Studying Fauré ultimately drew me deeper into the exploration of Turgenev's life and writing. This takes a little explanation. The love of Turgenev's life - unrequited or not - was the opera singer Pauline Garcia Viardot, whose voice was likened by the poet Alfred de Musset to 'the taste of a wild fruit' and whose close associates over the years included Chopin, Liszt (who gave her piano lessons), Gounod, Berlioz, Saint-Saëns, Brahms and, of course, after the Franco-Prussian War of 1870-71, my Monsieur Gabriel.
Pauline Garcia married the writer and theatre director Louis Viardot - a match arranged by George Sand, who regarded the young operatic star as her protégée. Sand based a novel of her own, Consuelo, on Pauline. And elements of Pauline crept into Turgenev's Zinaida, too; a scene where she balances her four suitors on the paws of a giant bearskin apparently has a little to do with his early meetings with her on her Russian tour of 1843 (First Love, though, was much later, published in 1860).
The novelist found it impossible to escape his passion for Pauline for more than a few years at a time, and ultimately moved in with her and Louis Viardot, occupying the top floor of their Paris home, and building a dacha in the grounds of their country house at Bougival. Pauline had four children and, it appears, a remarkably tolerant husband.
And Fauré? The young composer, introduced to Pauline and her entourage by Saint-Saëns, fell madly in love with her third daughter, Marianne, whom he courted for four years. Turgenev took a shine to Fauré and interceded with Marianne on his behalf; Pauline, meanwhile, tried to persuade the young musician to write an opera, which was the only way a composer in Paris could make real money. At last, in 1877, Marianne agreed to marry Fauré - but broke off the engagement weeks later, leaving him devastated. It's notable that he missed not only her, but her entire family and the sense of cultural history they inevitably carried with them.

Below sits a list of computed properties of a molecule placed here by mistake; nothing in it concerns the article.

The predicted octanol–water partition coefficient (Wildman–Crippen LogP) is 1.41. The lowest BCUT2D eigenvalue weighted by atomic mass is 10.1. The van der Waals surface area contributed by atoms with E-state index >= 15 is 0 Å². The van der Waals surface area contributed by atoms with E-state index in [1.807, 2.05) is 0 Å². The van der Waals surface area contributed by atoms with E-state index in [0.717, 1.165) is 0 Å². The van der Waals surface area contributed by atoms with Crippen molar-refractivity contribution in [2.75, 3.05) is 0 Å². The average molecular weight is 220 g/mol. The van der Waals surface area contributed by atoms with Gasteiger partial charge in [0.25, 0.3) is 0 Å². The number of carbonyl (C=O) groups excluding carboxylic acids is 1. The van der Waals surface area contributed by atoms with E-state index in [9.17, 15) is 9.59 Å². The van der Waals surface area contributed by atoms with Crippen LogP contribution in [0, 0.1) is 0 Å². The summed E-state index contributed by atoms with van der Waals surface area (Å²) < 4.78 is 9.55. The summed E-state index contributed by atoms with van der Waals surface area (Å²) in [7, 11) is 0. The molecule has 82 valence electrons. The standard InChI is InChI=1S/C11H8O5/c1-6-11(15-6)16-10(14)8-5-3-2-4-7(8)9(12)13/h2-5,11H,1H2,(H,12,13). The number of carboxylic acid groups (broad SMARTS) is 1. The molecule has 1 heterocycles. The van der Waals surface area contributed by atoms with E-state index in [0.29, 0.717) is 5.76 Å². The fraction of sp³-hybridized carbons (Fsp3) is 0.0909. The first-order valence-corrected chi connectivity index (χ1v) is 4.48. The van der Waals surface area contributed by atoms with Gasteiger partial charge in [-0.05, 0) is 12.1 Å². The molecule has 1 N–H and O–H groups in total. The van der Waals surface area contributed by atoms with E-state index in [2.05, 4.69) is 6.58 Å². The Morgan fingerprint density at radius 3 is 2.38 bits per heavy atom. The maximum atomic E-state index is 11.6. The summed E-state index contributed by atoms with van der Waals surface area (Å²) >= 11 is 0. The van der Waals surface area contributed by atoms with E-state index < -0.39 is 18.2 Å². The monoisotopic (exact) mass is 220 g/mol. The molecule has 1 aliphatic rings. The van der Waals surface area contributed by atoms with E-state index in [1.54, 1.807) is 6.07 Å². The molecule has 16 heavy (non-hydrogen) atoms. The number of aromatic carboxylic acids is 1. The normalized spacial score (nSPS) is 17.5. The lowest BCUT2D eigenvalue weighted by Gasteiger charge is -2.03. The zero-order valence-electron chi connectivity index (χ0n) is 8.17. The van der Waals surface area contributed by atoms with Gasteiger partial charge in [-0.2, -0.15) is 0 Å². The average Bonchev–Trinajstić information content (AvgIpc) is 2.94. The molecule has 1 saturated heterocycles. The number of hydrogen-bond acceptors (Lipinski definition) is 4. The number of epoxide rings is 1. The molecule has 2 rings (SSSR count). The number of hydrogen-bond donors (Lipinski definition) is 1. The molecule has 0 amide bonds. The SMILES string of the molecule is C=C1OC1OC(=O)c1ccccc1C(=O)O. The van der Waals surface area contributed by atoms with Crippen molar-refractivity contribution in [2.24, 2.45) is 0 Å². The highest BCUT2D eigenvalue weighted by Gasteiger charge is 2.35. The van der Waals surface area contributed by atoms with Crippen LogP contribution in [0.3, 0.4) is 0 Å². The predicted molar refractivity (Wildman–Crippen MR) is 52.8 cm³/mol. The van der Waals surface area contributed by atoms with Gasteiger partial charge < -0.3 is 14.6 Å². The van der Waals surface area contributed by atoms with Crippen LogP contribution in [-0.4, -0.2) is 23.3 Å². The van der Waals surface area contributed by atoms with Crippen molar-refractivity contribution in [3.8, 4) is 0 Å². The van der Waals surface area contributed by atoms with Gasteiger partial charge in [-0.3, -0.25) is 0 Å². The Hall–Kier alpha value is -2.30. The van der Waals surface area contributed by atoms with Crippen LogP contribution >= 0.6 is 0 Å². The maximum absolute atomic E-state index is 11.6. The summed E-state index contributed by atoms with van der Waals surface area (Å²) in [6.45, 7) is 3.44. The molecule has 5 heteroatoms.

There's plenty of evidence that Fauré loved both Turgenev and his works, and continued to read his literature for decades afterwards. If he absorbed during those formative years at Bougival the creation of atmosphere, the sensitivity of nuance and the precision of each detail's placement in Turgenev's writing and it found its way subliminally to his music, would that be so surprising?
Fauré composed no opera for another three decades after his break with the Viardots. He, of all composers, could have made an effective stage work out of First Love, had the idea occurred to anyone while he was sitting at their feet and Turgenev's. This great author once wrote a libretto for Brahms, but the composer never used it. If only he had tried another, for Fauré.
Still, they would have had to abridge that book.
[All the pieces that have appeared in this series, with the links to them, are listed in the index here.]